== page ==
No sucker for the certainties of religious practice himself, Philip Roth nonetheless gives Nathan Zuckerman, the hero of his great novel The Counterlife, some provocative thoughts on what circumcision denotes – an incontrovertible signal to the Jew that he is here and not there, "that you are out and not in — also that you're mine and not theirs ...". And further: "Circumcision gives the lie to the womb-dream of life in the beautiful state of innocent prehistory, the appealing idyll of living 'naturally', unencumbered by man-made ritual. To be born is to lose all that. The heavy hand of human values falls upon you right at the start."

That will sound Calvinistical to some, and Roth's explanation is nothing if not equivocal – how can one not be equivocal about a loss that confers a gain? – but seriousness bears a burden, and better that, any day, than the various trivialising idylls of living "naturally" and "unencumbered" and "freely" that infantilise the debates we have about religion: its beliefs, its practices and its mysteries.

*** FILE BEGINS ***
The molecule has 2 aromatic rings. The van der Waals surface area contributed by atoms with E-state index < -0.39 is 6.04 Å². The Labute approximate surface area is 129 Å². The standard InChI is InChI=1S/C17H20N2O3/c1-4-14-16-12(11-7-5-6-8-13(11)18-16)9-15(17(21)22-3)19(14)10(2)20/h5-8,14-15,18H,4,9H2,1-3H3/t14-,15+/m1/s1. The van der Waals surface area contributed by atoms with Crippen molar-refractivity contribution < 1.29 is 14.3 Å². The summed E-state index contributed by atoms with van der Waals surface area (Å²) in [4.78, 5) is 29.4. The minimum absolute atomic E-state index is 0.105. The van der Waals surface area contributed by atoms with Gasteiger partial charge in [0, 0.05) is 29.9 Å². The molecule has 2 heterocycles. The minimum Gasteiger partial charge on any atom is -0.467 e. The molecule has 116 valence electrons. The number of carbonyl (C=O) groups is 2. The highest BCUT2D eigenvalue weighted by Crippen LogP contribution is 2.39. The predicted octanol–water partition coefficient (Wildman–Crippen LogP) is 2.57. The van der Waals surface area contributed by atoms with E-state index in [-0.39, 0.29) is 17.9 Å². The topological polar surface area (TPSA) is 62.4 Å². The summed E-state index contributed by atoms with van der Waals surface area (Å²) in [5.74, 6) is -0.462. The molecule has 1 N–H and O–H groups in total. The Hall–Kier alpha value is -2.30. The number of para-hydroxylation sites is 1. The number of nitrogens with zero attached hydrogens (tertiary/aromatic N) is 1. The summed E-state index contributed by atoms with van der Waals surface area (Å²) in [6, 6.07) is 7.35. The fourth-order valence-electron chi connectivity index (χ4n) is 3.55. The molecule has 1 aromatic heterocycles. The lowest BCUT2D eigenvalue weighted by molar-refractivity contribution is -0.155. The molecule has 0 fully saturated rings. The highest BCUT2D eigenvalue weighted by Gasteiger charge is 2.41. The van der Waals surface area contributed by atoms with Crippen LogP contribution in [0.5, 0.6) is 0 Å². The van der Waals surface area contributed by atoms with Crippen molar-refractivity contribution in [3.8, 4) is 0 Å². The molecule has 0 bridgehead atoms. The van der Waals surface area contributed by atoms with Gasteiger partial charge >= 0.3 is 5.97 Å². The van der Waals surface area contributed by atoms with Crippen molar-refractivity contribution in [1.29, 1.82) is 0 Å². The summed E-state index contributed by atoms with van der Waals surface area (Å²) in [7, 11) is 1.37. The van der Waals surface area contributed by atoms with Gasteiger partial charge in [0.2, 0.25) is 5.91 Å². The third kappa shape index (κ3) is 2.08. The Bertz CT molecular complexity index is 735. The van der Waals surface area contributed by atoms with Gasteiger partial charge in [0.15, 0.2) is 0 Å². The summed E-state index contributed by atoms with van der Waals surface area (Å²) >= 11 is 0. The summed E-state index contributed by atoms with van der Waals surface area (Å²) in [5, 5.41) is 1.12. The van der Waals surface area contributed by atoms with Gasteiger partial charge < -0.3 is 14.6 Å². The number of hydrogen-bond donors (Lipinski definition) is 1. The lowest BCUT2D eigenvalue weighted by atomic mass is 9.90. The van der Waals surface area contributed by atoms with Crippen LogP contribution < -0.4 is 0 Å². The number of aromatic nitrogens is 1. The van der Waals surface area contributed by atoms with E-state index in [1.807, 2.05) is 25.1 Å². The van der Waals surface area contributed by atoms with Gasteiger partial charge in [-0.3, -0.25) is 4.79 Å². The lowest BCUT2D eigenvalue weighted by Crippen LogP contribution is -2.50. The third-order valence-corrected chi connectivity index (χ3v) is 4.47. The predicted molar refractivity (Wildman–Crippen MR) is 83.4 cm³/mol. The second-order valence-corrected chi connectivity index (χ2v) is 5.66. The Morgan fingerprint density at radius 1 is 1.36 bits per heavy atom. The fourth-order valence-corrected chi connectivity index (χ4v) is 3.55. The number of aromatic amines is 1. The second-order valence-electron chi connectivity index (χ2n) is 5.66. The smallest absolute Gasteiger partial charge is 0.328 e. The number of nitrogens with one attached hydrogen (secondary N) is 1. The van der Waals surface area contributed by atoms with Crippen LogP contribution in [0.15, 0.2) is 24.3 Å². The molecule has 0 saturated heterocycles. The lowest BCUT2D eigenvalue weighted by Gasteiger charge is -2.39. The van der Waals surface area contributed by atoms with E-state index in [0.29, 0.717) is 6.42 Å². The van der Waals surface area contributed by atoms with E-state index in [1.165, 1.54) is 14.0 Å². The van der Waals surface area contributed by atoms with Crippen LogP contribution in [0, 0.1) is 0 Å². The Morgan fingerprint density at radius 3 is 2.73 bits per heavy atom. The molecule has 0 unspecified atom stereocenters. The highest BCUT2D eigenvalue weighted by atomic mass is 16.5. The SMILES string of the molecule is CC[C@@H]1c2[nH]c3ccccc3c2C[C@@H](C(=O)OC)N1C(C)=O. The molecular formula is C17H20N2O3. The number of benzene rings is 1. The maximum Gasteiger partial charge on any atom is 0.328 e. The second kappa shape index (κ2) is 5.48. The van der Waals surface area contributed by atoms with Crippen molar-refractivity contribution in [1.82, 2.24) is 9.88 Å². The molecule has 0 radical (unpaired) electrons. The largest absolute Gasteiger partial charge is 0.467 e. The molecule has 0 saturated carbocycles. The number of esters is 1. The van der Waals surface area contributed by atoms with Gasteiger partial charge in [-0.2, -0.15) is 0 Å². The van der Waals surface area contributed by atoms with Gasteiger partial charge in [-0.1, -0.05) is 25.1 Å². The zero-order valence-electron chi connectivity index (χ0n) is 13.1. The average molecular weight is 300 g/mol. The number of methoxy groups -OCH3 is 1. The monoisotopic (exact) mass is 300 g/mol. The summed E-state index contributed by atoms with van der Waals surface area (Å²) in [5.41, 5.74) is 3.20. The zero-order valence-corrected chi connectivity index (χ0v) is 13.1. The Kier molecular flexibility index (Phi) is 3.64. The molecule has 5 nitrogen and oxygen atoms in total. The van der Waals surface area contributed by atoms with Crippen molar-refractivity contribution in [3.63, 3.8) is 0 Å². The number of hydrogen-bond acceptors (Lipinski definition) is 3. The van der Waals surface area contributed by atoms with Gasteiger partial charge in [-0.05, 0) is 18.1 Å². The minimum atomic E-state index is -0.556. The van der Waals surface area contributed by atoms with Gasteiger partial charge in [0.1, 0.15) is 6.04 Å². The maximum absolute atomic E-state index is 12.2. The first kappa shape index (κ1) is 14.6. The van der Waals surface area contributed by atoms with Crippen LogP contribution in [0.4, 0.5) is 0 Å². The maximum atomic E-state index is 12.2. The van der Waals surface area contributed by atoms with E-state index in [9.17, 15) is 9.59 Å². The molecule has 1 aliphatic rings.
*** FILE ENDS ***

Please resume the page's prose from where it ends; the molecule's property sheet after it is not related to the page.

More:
Aleppo being in the news, I think of Othello, before he does away with himself, describing how, in Aleppo once, where a malignant Turk traduced the state, he "took by the throat the circumcised dog and smote him, thus". Seeing circumcision as a mark of Jewish or Muslim evil has a long history. I like to think Shakespeare felt sympathy for the Turk, as elsewhere he felt sympathy for the Jew, because he was circumcised himself.

React Now

Latest stories from i100
Have you tried new the Independent Digital Edition apps?
iJobs Job Widget
iJobs General

Austen Lloyd: Private Client Solicitor - Oxford

Excellent Salary : Austen Lloyd: OXFORD - REGIONAL FIRM - An excellent opportu...

Austen Lloyd: Clinical Negligence Associate / Partner - Bristol

Super Package: Austen Lloyd: BRISTOL - SENIOR CLINICAL NEGLIGENCE - An outstan...

Recruitment Genius: Sales Consultant - Solar Energy - OTE £50,000

£15000 - £50000 per annum: Recruitment Genius: Fantastic opportunities are ava...

Recruitment Genius: Compute Engineer

Negotiable: Recruitment Genius: A Compute Engineer is required to join a globa...